Now, one of the other places I spent a lot of time at in this February month of stories was Germany. I’ve got a few background stories coming in. Germany in 2015 was where I coined the phrase wrinkledness, which I mentioned on the blurb of the book, and how I’d actually recorded the different states of wrinkles that my clothes were getting based on how I had packed them. Now, wrinkledness is not a real word. I haven’t found any spell checker or grammar checker that has approved of me using that word. But I ignored them all, and I continued to use it, and I will continue to use it. I like it. To me, it’s a thing.

But when I was reading the last proof copy before the book came out, checking that everything was okay, a story came to me about the wrinkledness. A few years ago, I attended a funeral of one of the guys that was in one of the sharehouses I lived in London with. And at that funeral, funerals are always a bit of a reunion, I caught up with somebody who I also met at the house share but hadn’t seen for 20 years. 

He didn’t recognize me instantly, but once he heard my name he was like, “Oh yes, I remember you. You taught me how to roll my clothes in my backpack.” So after 20 years, the main thing he remembers about me is I taught him to roll clothes in his backpack. 

The rumor was that rolling left less wrinkles. I haven’t particularly found that. I think it has the same amount of wrinkle potential as folding, but rolling definitely takes up less space. So for me, rolling is more about space in the backpack. But it does have a link with wrinkles. And it’s just funny that sort of memory came back to me and that’s what he remembers about me is how to roll your clothes. Memory is just weird. 

I will admit. I am an ironer, as in, I like to iron. So I’m not a fan of wrinkles in my clothes, whether it’s in my ordinary life or in my travel life. And I am one person who will often use the hotel iron, though I suspect I might be one of the only people who uses the iron. But I do appreciate an iron and an ironing board in the hotel cupboard. You didn’t have those in hostels, but in hostels, you didn’t really care as much about wrinkles. I definitely care more about wrinkles now than I did back in the 1990s.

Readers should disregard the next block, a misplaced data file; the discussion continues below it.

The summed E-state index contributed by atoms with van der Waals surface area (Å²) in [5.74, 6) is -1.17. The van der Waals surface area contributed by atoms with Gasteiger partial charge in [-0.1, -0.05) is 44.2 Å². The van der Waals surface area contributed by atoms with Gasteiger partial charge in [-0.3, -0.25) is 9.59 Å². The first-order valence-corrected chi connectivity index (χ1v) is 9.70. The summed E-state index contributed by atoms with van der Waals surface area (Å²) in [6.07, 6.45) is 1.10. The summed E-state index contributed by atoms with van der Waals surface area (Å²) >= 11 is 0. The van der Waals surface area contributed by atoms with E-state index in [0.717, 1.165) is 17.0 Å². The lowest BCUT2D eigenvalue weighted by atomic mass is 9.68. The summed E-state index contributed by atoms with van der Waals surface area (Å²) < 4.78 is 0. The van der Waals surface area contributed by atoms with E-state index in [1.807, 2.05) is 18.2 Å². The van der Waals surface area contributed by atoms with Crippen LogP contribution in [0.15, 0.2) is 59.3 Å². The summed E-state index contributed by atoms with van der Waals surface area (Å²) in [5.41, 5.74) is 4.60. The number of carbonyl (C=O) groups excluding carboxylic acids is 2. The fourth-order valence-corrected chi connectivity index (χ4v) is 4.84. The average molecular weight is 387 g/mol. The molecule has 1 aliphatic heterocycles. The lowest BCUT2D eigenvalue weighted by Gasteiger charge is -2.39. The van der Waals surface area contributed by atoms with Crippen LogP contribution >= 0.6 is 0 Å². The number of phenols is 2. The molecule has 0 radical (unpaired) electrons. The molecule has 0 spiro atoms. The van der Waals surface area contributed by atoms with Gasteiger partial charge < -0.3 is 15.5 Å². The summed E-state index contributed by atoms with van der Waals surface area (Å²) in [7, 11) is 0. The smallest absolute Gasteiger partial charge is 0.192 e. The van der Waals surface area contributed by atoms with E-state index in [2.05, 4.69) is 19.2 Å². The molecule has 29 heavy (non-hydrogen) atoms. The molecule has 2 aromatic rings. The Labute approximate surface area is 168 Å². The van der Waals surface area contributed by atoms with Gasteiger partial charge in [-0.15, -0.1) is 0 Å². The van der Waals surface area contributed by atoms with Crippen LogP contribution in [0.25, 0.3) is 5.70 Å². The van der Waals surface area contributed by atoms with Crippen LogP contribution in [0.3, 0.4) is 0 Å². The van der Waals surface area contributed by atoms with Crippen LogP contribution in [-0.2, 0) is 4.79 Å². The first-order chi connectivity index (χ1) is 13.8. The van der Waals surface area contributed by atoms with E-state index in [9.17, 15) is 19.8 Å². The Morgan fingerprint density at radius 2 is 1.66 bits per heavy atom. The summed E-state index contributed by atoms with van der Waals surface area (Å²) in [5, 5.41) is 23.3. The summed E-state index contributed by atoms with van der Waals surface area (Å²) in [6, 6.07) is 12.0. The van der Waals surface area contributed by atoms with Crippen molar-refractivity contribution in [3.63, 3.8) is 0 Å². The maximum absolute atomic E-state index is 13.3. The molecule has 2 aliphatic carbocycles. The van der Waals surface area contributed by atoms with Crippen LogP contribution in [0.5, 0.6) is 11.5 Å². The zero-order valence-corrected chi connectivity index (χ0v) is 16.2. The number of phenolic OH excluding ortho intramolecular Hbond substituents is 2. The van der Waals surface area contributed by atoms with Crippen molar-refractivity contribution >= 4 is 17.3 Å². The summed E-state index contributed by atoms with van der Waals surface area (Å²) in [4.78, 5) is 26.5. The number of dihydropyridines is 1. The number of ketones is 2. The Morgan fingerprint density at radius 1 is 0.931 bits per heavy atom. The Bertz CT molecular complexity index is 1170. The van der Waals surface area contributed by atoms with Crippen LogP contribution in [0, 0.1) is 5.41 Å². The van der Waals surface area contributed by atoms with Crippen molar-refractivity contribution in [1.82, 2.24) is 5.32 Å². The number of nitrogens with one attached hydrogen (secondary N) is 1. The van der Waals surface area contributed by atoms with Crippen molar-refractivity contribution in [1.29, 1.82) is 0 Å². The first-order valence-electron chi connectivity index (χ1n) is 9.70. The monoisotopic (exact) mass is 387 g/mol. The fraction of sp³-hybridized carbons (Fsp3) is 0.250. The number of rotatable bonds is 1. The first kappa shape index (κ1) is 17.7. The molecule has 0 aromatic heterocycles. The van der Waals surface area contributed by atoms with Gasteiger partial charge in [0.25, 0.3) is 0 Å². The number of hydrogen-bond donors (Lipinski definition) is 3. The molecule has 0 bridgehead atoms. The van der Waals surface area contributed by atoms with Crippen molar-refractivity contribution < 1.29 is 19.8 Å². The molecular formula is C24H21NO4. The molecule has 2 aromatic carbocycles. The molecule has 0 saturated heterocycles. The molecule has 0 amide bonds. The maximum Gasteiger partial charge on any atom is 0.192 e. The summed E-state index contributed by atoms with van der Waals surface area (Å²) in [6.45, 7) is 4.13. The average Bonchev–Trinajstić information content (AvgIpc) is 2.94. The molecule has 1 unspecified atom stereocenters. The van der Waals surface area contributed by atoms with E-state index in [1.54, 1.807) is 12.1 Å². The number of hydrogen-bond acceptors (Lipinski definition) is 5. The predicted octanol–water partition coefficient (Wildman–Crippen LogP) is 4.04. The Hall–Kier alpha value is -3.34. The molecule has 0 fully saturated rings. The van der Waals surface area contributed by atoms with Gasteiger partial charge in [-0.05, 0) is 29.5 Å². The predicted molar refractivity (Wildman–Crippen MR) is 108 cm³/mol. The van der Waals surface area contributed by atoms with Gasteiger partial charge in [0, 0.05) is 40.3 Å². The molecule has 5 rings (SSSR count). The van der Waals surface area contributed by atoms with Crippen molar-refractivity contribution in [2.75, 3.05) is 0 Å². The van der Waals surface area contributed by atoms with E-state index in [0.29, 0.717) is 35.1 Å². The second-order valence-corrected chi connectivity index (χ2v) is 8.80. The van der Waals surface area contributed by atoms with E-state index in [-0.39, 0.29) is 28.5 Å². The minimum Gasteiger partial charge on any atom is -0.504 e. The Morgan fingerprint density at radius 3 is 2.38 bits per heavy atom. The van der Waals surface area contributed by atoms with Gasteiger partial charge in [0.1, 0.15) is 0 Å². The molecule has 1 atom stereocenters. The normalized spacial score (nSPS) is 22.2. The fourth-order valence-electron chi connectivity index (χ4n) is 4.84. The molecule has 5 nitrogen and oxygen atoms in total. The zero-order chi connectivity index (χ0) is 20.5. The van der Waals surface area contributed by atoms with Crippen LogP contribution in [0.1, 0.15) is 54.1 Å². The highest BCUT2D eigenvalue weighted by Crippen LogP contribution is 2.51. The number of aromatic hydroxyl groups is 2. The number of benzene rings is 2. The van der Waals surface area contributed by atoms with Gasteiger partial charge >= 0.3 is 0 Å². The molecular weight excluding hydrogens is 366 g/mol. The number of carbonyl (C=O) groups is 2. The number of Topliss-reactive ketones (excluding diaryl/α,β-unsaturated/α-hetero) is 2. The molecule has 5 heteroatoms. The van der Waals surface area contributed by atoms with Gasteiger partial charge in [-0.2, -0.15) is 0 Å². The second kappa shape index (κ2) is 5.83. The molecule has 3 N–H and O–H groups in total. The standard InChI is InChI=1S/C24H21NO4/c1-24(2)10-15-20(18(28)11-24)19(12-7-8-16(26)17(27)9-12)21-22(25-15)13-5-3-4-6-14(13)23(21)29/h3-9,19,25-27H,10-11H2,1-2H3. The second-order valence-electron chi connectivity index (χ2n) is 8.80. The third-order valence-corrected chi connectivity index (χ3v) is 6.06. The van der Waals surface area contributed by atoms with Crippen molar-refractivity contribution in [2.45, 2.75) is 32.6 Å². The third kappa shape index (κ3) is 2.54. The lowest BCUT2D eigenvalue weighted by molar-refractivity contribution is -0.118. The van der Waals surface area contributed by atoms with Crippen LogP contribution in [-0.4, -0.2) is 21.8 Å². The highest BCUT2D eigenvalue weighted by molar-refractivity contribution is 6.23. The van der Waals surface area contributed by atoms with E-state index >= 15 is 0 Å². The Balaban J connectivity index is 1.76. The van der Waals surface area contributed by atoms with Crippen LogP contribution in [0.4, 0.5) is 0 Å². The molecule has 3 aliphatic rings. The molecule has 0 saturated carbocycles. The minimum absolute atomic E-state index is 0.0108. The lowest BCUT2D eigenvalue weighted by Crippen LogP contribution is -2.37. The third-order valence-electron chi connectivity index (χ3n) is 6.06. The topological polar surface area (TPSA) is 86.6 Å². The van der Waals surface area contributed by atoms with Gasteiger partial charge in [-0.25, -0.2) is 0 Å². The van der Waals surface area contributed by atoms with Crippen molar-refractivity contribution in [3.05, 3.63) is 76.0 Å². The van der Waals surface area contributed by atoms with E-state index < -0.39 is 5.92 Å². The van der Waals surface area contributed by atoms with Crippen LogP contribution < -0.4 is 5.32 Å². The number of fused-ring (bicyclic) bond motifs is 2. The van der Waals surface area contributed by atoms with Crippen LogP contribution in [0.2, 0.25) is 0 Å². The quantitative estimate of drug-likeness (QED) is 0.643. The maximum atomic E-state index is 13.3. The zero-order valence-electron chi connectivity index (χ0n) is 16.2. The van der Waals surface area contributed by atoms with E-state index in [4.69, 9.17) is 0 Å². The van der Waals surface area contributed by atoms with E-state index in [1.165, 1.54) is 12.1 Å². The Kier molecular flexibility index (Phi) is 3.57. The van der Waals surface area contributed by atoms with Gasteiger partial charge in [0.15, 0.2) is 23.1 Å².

My love for Germany

I’ve always had an affinity with Germany. I love Germany and I’ve never known why, but Heidelberg Castle never disappoints and it’s the gift that keeps on giving in conjunction with Hampton Court Palace and the stories that you’ll read in the book. I love little coincidences in family history stories, which is what I talk about in February. 

Romantic Family History Story

Family history legends can be really fascinating and fanciful. I’ve had varying levels of success in proving or disproving family stories and I’ve had a few good ones that I would absolutely love to prove. One is a very romantic one of a great great great grandfather emigrating to Australia with his three month old baby daughter. After his young wife had died, he didn’t want to stay in England, where he was reminded of his wife, so emigrated to Australia. 

But this one I have proven to be untrue. Reality was that he had already fathered children with another woman before emigrating to Australia with this other woman and his other children. There’s no record of a second marriage. Basically, they just reinvented themselves on arriving in Australia, called themselves married, set themselves up as married and continued their new life where no one knew what their background story was. 

I’m assuming my great great grandmother made up the romantic story to pass down to the rest of the family after feeling the odd one out and maybe have been sort of semi pushed out of the family. So instead of reality, she’s told herself a different story to make it easier to digest what actually really happened to her. There’s no reason for anyone else further down the family line to make up any sort of story like that. So I have to believe the story started with her. She was meant to be the young baby who came out with her grieving father, but reality was she was the black sheep of the family, from his former life and probably not very wanted. 

Heap family history

And although this is not a German story, I do some family history research in the February chapter in the Yorkshire area where my Heap family came from. There was an inheritance story that we had with this one, which I guess semi proved correct and there wasn’t a lot of money left behind and it wouldn’t necessarily have done anything, but it was one sort of story that ended up being true. There was money left to my great great grandfather from his uncle who stayed in England, and as what often happens, the women outlive the men, and so the will, the money from the will from the uncle was only to be passed on to my direct ancestors of the next generation after his wife died. And it is true, money was changed hands after she died. 

Sorry, a correction. It wasn’t an uncle. It was the half brother of the first Heap who came out to Australia, whose will I was talking about, not an uncle. 

So I should say some of the family rumors have been proven, but there’s definitely a lot more that haven’t been proven, either proven completely wrong or haven’t quite got the details yet. And that’s part of the mystery and the excitement of family history. And it’s an ongoing pastime that will keep you interested for years and years and years and years and years. 

Crazy Pasta Story